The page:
My sister is getting married this summer, and I’m one of her bridesmaids. A few weeks back she sent me an e-mail about bridesmaid outfits. Here’s what she had to say:
I would like to keep this as simple as possible and let everyone
pick their own navy blue skirt and white tank top.
To pull the look together, I would like everyone to have the same necklace:
For the skirt, pick any navy blue skirt. Keep in mind it should be
around knee-length and not a pencil skirt (don’t want to look like we
are going to work). I am thinking A-line. I found one that works:
After breathing a sigh of relief that I wouldn’t have to wear some poofy bridal shop confection, I hit the thrift stores in pursuit of the perfect skirt. And I found one rather quickly, except it was the wrong color. Rats!
I decided to try it on anyway – it fit perfectly and was only a quarter, so I decided to buy it and redye it to the color that I needed. Surely khaki would be easy enough to dye.
A quick trip to Walmart netted me a box of navy dye for around two bucks.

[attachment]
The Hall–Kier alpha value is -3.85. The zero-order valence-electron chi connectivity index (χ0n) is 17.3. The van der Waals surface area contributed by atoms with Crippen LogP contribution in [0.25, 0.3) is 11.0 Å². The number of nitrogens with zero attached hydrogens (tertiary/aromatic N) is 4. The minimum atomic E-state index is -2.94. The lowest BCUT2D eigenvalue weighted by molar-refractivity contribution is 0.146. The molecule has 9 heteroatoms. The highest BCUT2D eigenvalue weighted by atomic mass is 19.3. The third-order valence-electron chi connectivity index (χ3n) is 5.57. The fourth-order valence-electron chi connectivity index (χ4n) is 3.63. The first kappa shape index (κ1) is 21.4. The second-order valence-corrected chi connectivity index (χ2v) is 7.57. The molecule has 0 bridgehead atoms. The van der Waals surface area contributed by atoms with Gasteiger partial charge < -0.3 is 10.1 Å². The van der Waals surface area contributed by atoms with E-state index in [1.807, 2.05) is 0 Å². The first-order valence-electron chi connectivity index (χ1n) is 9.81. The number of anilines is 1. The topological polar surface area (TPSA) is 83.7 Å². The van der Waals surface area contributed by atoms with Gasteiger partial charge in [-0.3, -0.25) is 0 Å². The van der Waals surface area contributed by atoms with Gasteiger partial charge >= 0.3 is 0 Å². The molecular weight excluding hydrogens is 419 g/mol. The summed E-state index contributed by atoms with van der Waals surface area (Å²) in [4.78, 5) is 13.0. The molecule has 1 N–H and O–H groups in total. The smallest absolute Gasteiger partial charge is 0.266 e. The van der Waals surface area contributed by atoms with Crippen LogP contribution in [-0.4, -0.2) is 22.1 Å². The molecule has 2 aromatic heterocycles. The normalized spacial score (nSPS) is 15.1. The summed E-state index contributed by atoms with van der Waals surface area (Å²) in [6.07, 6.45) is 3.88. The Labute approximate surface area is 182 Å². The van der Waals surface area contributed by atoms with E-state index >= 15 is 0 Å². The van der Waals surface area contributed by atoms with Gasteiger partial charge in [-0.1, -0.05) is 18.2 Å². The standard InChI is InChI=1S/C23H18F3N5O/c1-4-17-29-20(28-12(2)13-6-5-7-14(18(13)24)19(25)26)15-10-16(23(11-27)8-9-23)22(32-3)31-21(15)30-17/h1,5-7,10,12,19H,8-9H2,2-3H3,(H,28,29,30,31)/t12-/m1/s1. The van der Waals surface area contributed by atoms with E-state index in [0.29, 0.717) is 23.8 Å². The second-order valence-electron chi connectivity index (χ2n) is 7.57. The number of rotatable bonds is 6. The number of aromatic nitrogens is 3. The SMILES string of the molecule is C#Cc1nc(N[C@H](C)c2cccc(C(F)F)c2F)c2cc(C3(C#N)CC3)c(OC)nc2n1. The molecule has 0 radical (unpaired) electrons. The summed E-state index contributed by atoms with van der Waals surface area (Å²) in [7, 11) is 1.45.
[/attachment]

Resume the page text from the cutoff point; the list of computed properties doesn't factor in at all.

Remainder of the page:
After reviewing all of the dying options, I decided the washing machine-method sounded like the way to go. I filled the machine with hot water, and added the dye and the cup of salt that was recommended for cotton.
Then, I rinsed the skirt in hot water, added it to the washer, and let it soak for thirty minutes.
After rinsing the skirt, and running it through the dryer, I had my navy skirt, and it was even better than I expected.
See the white stitching? Apparently the skirt was put together with a synthetic thread, so it didn’t get dyed blue. I love how the stitches stands out against the blue.
And the buttons kept their original color, too. I now have the perfect skirt for my sister’s wedding, and it only cost me around $2.25. Thrift stores come through again!
Want to try your hand at redying clothes? Save money by reworking second-hand finds, as I did; or rework things that you already own. Redying is a great way to cover up stains or to revitalize outfits that you’ve grown tired of.